When the topic of Seymour Valley’s big trees comes up, as it often does in my world, one of the first places I recommend visiting is the Old Growth Trail. Set deep in the heart of the valley near the Seymour Dam, and surrounded by the North Shore Mountains, it has a magic you won’t find anywhere else!
Nearly nine kilometres along the Seymour Valley Trailway, in North Vancouver’s Lower Seymour Conservation Reserve (LSCR), stands a distinctively towering Douglas Fir. It receives thousands and thousands of visitors every year, standing as it does, alongside a popular recreational trail.
It comes as a surprise to most of the people who know me well, but truthfully, it wasn’t until late in 2003 that I first discovered the existence of the Hydraulic Creek Trail. Continue reading Hiking the Hydraulic Creek Trail
It was a sunny spring morning back in May of 2018, silent save for the sounds of birds and my bicycle, as I crossed the Hydraulic Creek Bridge in the Lower Seymour Conservation Reserve (LSCR). A ride up the Seymour Valley Trailway was nothing unusual for me, but this one was distinctively different. Continue reading A Return to the Eagles Nest Grove
It was the spring of 2004, and I was poring over an old Western Canada Wilderness Committee (WCWC) map when four simple words caught my eye: Owl and Talon Creek. The name alone sounded intriguing enough, but there was also a grove of trees there called the Pipe Organ Firs. Recently, I’d had the chance to meet Ralf Kelman, perhaps British Columbia’s most established tree hunter, and he had told me about Continue reading The Heart of Owl and Talon Creek
Ben Lomond, to me, will never be just another mountain. Even from a distance, this sharp granite horn pierces the sky in a way that can only create a momentous first impression. The peak is located on the divide between the Seymour and Stawamus Rivers at the head of Clipper Creek, and this story, while it dates back some fourteen years, might as well have been yesterday in my mind.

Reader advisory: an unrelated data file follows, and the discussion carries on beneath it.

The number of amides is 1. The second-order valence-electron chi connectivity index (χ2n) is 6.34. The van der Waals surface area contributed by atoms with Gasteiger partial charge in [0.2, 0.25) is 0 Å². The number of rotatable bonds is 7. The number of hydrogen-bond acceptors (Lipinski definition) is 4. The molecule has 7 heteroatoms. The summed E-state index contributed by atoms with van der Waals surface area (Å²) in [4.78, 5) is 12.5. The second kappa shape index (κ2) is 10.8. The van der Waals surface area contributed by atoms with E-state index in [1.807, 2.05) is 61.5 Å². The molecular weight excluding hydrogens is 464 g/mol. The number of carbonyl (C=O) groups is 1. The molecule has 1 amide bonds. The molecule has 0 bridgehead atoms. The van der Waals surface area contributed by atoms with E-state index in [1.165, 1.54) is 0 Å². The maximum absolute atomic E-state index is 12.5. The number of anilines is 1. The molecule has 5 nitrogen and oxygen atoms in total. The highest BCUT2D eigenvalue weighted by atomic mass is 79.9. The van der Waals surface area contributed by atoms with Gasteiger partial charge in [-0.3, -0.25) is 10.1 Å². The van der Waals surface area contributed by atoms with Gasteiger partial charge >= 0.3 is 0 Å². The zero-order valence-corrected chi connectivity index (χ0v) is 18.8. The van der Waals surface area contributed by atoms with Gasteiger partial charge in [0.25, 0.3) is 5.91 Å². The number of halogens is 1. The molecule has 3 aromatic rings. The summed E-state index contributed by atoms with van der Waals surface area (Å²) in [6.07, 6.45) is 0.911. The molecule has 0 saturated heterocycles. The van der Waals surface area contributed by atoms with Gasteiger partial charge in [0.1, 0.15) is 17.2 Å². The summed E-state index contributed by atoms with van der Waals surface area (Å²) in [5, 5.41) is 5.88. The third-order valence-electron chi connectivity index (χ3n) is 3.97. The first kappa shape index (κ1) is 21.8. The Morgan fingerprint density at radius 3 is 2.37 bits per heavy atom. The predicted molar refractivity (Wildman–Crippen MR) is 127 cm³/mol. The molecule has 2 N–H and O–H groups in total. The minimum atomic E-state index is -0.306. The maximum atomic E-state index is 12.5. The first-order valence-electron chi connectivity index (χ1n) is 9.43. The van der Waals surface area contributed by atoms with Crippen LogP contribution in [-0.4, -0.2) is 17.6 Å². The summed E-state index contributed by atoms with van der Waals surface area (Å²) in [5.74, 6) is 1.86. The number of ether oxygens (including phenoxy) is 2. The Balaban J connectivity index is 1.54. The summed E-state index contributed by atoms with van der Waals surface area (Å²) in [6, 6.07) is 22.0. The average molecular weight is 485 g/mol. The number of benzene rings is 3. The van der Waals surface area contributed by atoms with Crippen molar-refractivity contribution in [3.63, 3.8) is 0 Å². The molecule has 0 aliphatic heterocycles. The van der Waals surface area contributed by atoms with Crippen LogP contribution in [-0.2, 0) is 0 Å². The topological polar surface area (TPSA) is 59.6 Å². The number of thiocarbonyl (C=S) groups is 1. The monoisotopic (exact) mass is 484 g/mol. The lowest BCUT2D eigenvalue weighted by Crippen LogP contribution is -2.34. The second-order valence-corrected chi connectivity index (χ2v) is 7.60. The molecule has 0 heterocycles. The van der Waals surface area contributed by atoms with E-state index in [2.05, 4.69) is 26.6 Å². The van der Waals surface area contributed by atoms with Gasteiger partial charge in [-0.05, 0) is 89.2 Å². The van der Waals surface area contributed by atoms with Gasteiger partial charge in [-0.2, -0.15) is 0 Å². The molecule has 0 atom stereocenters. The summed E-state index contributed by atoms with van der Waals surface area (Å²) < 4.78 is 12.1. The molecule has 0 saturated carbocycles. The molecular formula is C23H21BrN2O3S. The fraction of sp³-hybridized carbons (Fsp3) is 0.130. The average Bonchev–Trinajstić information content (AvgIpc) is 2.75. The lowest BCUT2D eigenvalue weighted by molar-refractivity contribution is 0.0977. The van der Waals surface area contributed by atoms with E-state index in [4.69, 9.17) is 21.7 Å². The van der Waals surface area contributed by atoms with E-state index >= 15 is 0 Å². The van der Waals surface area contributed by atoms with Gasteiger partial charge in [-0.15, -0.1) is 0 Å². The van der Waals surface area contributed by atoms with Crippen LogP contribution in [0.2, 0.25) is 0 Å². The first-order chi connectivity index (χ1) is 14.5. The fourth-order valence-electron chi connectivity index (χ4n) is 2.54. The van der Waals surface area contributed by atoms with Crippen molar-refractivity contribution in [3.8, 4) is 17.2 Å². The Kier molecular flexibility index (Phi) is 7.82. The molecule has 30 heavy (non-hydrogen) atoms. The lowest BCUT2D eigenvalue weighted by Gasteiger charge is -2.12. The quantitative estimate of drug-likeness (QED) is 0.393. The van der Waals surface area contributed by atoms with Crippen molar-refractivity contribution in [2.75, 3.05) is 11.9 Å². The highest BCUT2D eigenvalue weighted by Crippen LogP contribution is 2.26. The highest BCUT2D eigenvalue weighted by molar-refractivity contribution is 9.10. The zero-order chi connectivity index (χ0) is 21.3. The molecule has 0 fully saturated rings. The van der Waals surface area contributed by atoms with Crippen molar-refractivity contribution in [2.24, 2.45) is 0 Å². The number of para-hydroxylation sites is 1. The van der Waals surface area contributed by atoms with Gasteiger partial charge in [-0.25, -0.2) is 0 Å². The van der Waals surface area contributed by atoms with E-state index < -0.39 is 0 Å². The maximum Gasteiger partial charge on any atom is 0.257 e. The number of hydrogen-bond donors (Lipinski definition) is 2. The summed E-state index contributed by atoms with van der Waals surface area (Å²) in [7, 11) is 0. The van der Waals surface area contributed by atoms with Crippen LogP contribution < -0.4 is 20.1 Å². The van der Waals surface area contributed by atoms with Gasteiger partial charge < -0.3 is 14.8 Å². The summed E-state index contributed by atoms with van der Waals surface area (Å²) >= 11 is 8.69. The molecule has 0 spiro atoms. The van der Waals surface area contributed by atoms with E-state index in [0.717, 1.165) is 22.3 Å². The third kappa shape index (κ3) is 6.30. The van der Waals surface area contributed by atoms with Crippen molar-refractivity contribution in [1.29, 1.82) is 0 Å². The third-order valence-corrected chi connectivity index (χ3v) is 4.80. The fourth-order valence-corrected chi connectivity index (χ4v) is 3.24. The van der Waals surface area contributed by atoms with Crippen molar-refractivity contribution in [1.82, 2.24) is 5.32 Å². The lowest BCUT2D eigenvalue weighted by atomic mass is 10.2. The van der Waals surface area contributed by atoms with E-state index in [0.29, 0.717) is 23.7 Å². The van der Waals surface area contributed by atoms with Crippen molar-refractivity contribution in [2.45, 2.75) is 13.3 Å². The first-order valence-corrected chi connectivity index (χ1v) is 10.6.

There are times, I am reminded, that a simple gesture of kindness leads to a great deal of happiness. Fifteen years ago I was given scanned excerpts of an out of print map published by the Western Canada Wilderness Committee (WCWC) by my good friend Vida, and that aided me in a long quest to rediscover the hidden old growth trees of the Seymour Valley Continue reading The Temple Giant
The Blue Cedar Grove. It’s a title that stirs the imagination, kind of like The Golden Spruce, I remember thinking, when I first read the words. I never did remember to ask Ralf Kelman exactly why he’d chosen such a name Continue reading The Magic of the Blue Cedar Grove
Fifteen years ago, I cycled up the Seymour Valley’s East Side Road on an impeccable spring day. The intention was to find the approach trail that led up to Vicar Lakes and Mt Bishop, which I accomplished, but what I discovered was something else again.
Just minutes after wondering whether I ought to just head home after spotting what I thought was the tail end of a very big cat near the trailhead Continue reading The Bishop Giants
High in British Columbia’s Seymour Valley, in a broad clearing once razed of vegetation by landslides, is a most incredible tree that I call the Squamish Creek Giant. It’s a massive Bigleaf Maple that grows right along the creek bed Continue reading The Giant Maple of Squamish Creek